Marvel Snap's latest update gives credit where it's due

A promotional image for Marvel Snap's Savage Land season pass.
(Image credit: Second Dinner)


The latest update for superhero card battler Marvel Snap includes new cards, balance changes, and new bundles in the store—but also a charming new feature not listed in the patch notes. As announced by senior producer Nicki Broderick on Twitter, you can now view the artist credits for any card you own. As it would in a comic book, it lists who did the pencil drawings, the inking, and the colours.

"The team worked super hard on this and I’m stoked it’s finally live," says Broderick. "We honestly wanted to have this feature in for global launch but there were other features that took priority. Thanks for your patience!"

 Once you've installed the latest update, just click on a card in your collection, and then click on the nameplate at the top (it'll say 'Base' or 'Variant'), and it'll bring up the artist's names, with symbols showing their roles. If you're geeky about the comics it's particularly interesting—while the base set were all drawn for the game, many of the variants are adaptations of specific covers and panels.  

You can see the credits at the top in the image below.

(Image credit: Second Dinner)


Ok, most players will probably be rather more excited at the prospect of balance changes and bug fixes than a feature like this, but it's really heartening to see artists in a videogame credited in a prominent way. Usually they're just subsumed into the 10 minute scroll at the end at best, or basically never in most live service games. It feels especially important to a Marvel game—the iconic looks and outfits of these characters are so vital to the way that they've endured in popular culture, and it's that longevity that makes a game like Marvel Snap even possible.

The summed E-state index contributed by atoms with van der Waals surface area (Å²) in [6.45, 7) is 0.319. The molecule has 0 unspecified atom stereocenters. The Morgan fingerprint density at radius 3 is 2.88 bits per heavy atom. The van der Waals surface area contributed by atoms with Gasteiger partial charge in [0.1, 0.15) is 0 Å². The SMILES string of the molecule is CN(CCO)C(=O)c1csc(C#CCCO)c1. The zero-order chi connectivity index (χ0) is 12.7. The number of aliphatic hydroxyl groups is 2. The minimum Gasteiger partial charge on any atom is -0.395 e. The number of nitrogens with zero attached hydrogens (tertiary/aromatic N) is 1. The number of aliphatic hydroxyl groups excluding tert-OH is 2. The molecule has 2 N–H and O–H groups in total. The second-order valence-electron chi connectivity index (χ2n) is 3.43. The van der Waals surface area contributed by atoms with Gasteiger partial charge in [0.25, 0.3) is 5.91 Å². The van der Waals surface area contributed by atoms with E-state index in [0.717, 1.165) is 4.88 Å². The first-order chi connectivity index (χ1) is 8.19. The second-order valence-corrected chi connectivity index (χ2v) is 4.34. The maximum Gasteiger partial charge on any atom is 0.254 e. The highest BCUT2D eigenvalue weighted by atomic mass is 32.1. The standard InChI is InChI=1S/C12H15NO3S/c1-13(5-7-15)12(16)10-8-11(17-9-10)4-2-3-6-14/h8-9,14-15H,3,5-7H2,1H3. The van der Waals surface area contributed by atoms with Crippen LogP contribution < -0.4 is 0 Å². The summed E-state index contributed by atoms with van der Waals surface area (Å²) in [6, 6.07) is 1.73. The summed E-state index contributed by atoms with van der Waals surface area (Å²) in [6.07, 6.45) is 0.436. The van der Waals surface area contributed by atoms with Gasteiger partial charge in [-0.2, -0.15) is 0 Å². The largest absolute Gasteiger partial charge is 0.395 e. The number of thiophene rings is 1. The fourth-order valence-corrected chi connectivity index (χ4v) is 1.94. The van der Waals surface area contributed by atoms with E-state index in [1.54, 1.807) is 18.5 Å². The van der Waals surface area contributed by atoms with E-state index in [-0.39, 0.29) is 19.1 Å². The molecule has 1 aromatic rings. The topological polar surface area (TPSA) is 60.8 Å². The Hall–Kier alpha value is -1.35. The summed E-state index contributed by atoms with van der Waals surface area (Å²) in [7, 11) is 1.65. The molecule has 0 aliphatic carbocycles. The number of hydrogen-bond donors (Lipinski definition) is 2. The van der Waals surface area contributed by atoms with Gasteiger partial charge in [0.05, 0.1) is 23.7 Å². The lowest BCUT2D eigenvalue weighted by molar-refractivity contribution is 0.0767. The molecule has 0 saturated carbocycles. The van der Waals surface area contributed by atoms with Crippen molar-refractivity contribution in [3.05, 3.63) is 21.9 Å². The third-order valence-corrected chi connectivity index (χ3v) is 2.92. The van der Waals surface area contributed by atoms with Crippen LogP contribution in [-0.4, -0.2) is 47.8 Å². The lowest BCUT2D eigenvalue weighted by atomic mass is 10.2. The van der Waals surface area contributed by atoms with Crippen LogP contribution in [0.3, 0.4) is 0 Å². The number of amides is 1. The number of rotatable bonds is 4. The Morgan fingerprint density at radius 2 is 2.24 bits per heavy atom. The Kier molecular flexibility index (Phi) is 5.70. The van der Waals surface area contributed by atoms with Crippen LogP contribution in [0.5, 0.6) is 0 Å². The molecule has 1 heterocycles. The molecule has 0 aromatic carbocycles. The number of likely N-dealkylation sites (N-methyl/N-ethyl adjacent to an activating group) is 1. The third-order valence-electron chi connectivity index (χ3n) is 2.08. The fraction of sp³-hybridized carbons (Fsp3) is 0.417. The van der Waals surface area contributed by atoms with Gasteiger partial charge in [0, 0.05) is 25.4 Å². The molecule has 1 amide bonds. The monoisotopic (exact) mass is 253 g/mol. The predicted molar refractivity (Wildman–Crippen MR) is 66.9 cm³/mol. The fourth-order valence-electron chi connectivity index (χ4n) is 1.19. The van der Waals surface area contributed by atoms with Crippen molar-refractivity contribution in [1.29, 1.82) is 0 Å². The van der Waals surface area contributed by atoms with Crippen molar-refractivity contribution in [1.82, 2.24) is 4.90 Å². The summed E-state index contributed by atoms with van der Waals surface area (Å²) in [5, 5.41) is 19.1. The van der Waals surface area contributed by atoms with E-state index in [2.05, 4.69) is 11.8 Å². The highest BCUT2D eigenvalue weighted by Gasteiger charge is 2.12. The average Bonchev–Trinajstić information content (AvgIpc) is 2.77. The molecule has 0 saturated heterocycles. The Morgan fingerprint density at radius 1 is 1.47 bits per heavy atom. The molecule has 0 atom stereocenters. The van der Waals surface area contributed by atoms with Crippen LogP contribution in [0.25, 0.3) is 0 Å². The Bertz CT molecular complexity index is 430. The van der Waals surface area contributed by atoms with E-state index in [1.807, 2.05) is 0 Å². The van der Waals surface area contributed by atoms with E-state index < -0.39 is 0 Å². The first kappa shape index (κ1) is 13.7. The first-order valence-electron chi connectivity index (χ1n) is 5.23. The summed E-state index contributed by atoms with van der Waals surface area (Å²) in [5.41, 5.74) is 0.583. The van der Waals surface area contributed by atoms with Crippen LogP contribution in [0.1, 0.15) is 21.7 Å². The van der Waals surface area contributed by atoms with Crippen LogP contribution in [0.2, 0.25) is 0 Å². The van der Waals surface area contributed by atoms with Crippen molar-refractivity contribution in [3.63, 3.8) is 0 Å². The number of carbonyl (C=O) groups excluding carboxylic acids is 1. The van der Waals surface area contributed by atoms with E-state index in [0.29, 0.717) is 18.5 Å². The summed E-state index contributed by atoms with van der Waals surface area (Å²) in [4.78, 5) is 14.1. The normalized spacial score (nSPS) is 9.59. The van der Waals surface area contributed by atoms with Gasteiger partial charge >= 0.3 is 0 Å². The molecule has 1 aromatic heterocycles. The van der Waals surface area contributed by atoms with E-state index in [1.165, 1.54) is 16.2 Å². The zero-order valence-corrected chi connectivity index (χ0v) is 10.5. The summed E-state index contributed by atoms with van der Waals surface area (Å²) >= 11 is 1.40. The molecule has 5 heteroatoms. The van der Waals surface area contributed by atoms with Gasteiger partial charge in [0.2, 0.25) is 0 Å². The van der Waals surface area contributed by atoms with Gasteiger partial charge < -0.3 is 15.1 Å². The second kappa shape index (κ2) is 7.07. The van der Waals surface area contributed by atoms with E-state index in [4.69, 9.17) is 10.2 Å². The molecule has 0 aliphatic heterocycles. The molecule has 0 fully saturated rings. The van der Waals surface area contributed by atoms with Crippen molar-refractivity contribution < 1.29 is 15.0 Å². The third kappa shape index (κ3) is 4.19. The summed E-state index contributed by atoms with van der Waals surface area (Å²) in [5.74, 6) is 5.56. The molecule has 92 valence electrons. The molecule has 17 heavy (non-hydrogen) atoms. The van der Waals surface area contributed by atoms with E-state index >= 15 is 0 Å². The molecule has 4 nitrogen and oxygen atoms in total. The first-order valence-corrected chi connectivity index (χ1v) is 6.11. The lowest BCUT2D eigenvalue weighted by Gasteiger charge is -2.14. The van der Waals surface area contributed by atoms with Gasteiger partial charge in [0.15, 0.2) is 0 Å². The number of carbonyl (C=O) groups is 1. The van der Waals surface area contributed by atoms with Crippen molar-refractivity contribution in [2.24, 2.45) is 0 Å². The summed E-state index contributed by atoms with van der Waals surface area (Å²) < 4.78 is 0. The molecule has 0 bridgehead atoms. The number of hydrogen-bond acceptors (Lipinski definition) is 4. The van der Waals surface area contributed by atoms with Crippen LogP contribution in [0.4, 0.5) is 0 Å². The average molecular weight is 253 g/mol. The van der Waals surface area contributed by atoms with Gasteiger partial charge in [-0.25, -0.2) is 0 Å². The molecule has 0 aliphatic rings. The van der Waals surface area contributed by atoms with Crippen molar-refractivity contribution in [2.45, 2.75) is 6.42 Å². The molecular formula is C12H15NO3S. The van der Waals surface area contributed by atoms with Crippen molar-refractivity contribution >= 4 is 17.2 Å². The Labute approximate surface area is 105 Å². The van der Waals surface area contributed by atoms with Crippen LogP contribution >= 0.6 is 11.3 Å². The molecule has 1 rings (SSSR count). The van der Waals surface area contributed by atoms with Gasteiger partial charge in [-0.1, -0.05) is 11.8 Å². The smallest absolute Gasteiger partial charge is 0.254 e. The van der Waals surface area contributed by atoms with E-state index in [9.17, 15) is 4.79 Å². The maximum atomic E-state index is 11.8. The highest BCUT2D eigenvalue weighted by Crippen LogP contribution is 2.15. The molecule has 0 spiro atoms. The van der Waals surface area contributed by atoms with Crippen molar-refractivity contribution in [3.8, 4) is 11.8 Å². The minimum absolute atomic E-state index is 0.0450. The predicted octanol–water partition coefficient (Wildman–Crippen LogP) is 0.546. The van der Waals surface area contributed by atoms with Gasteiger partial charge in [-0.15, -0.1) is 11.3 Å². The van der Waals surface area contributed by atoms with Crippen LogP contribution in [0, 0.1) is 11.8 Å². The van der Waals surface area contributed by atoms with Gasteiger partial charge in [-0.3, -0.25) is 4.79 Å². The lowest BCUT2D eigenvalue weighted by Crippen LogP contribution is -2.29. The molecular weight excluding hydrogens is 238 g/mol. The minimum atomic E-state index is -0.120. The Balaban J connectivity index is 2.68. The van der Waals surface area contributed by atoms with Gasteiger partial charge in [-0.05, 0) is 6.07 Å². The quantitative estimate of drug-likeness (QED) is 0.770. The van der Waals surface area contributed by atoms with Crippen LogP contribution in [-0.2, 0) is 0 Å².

You can read the details of other changes in the patch notes, and check out the new cards and cosmetics out this month in the Savage Land blog post.  

Robin Valentine
Senior Editor

Formerly the editor of PC Gamer magazine (and the dearly departed GamesMaster), Robin combines years of experience in games journalism with a lifelong love of PC gaming. First hypnotised by the light of the monitor as he muddled through Simon the Sorcerer on his uncle’s machine, he’s been a devotee ever since, devouring any RPG or strategy game to stumble into his path. Now he's channelling that devotion into filling this lovely website with features, news, reviews, and all of his hottest takes.